“You were called to attend to an emergency, not to become a casualty case yourself,” smiled Dr Kapadia as he called on Prakash at the hospital. “Lucky, your wounds are superficial and the concussions were not very serious. But your friend Shankar was an unholy mess when they brought him in. I’d not given him more than a 30 per cent chance. We had to amputate one leg and he is in Ward 9, heavily sedated still. We’re waiting for him to recover from that. He’ll need two more surgeries probably next week. You’ll be up and about by then and maybe fit enough to assist me. So get well soon.”

Indeed, Prakash was fit enough to assist the surgeon in a week’s time. He had suffered a gash on his face running from the left side of his temple almost down to his chin. It had taken 20 stitches to sew that up and the scar would probably be permanent. But Prakash considered it a small price to pay for a situation where he could easily have lost his life. He wondered sometimes that if he had not needed to act in a split second and had time to think and weigh the consequences, whether he would have as readily put out his hand to help the rag-picker. But where did such thoughts lead you? Perhaps at times it was better to act without knowing any better.

The operation was complicated. Recovery took four more weeks but by the end of the period Shankar was able to move around slowly with the help of crutches and was discharged on to the streets of Mumbai.

Dr Prakash was busier than ever with his work at the hospital and only on rare occasions did he give in to thoughts of what the boy would do with his life; for surely now, minus one limb, he would not be able to resume his earlier occupation. Dr Prakash then took up an attractive assignment in Delhi and, far removed from the city, the incident was also pushed into a deep recess of his consciousness.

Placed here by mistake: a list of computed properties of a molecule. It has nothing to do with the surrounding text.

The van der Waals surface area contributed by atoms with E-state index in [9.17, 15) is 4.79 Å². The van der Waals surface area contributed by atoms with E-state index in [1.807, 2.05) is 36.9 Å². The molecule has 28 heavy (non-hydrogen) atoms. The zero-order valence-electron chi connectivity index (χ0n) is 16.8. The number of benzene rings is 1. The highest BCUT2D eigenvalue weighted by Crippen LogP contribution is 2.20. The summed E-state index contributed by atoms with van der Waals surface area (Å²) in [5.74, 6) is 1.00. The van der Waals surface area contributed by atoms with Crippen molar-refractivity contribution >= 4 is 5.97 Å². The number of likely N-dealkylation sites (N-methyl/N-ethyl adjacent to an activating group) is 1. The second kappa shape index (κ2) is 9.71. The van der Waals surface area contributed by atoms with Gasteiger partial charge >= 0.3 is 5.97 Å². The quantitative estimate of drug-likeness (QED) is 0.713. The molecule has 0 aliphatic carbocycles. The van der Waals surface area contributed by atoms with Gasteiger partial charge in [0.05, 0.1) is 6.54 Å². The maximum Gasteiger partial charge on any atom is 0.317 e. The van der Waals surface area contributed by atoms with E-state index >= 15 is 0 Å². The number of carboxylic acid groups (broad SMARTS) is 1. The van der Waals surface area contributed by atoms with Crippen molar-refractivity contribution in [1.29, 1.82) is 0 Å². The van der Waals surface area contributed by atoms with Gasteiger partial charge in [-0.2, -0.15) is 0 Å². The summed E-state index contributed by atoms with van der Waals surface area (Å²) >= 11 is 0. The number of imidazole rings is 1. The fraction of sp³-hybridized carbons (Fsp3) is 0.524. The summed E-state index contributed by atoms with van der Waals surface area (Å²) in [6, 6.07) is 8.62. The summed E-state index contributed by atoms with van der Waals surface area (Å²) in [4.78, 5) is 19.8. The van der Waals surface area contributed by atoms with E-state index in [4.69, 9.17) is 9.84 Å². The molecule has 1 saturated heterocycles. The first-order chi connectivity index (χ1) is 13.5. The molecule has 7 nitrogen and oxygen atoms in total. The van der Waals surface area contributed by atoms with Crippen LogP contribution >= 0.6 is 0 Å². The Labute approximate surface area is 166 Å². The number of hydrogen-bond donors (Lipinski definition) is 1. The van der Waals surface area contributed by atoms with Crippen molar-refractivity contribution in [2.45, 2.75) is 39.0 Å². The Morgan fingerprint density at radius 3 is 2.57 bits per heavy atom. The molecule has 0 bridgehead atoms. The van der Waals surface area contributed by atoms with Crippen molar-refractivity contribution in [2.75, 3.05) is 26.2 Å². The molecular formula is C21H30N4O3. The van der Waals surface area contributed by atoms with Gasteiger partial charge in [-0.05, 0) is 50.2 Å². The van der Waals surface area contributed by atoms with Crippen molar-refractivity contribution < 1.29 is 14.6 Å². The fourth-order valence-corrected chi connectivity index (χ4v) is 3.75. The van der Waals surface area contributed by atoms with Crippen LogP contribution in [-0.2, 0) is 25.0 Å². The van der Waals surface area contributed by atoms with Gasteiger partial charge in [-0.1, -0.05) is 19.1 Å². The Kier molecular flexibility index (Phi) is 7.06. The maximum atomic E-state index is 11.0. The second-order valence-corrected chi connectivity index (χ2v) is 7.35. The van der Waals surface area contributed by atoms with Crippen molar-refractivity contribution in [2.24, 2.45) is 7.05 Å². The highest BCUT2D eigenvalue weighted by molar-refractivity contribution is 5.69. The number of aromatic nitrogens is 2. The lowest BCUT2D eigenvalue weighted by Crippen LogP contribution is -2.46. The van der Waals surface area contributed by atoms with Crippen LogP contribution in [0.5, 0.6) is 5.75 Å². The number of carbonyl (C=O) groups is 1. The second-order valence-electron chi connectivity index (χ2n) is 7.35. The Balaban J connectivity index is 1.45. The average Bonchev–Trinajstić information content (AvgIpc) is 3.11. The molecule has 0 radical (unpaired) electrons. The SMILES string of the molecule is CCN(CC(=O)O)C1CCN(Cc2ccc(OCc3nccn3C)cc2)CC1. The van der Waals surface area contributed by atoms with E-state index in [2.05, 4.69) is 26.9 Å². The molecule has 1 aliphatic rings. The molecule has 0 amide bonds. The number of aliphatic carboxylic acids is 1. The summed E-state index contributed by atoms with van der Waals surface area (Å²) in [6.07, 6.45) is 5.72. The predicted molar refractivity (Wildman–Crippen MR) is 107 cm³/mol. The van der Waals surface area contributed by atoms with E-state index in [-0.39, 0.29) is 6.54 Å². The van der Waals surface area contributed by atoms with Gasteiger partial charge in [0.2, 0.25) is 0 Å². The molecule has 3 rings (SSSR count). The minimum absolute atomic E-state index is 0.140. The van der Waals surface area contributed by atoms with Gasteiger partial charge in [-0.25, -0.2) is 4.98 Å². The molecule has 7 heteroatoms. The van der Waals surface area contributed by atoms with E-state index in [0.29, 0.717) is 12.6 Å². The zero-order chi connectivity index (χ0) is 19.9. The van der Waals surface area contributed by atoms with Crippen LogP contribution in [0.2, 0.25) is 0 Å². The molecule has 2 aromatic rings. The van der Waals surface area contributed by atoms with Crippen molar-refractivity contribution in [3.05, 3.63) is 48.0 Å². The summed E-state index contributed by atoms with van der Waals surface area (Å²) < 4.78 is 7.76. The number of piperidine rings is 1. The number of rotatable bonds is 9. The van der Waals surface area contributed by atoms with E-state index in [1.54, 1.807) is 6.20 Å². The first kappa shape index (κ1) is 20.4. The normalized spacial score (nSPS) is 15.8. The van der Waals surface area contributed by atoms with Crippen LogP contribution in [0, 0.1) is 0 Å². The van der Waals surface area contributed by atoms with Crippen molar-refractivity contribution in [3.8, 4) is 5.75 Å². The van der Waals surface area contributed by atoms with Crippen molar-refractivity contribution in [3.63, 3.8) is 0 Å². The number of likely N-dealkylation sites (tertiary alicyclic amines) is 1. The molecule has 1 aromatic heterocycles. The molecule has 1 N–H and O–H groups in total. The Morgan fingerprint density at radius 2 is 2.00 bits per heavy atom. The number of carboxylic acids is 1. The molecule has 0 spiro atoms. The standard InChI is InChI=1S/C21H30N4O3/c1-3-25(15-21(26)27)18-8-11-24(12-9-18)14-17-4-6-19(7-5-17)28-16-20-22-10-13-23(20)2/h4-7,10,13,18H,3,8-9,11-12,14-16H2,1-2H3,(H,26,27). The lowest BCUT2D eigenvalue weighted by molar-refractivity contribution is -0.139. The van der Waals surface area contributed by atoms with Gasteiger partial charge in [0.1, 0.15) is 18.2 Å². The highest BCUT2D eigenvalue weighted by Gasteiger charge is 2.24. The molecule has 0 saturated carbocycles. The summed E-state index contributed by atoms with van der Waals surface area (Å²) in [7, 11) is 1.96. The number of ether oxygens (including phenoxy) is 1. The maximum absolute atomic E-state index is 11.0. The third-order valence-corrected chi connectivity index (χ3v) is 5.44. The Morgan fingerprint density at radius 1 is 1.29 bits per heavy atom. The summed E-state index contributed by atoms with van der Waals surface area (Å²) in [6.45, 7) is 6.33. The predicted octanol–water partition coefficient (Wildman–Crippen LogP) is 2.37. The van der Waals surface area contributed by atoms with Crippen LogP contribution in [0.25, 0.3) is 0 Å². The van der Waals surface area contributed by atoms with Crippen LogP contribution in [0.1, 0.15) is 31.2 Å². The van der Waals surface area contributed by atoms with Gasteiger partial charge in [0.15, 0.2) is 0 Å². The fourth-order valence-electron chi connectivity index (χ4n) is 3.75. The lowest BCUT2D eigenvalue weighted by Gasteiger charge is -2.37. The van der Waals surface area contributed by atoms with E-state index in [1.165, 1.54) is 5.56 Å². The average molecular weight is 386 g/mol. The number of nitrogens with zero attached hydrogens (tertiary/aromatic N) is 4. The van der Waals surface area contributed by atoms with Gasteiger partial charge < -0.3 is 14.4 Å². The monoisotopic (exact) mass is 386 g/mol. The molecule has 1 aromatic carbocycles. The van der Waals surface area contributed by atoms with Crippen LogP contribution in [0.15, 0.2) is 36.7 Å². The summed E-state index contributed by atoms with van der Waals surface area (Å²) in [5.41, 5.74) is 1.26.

When, years later, Dr Kapadia was asked to suggest a good, hardworking and dedicated doctor to take up a senior position in surgery at the government hospital — a position that was very rewarding in terms of work but not in terms of pay — the first name that came to his mind was that of this young intern who’d been his student 23 years ago. And Dr Prakash returned to Bombay with his family.

* * *

Shankar stood as usual on the 11th step leading down from the pavement outside Churchgate Station. It was the best position at the subway. From here he could see the pavement outside as well as the length of the subway and right up to the last step leading out at the other end. So, in a way, it afforded him a bird’s-eye view of his entire domain. Only in a manner of speaking, of course, for why would a bird ever want to come underground, that too in a place that was so full of commotion most times of the day and late into the night as well. By now he knew almost everyone that passed by. He knew what time the regulars went rushing towards the office and when they returned rushing by again to get back home. He could tell by the click of the secretary’s heel on the tiled steps whether she had an easy day at the office or if she’d borne the brunt of her boss’s frustration at being unable to talk back to his boss from whom he’d received an earful this morning. He knew the faces of the pickpockets and petty thieves and they knew that he knew them. There was a tacit understanding between them to maintain the status quo and so each went about his business without interfering in the other’s. But he was fully aware of how far each of them was willing to go and what they would not stop short of to attain their hits.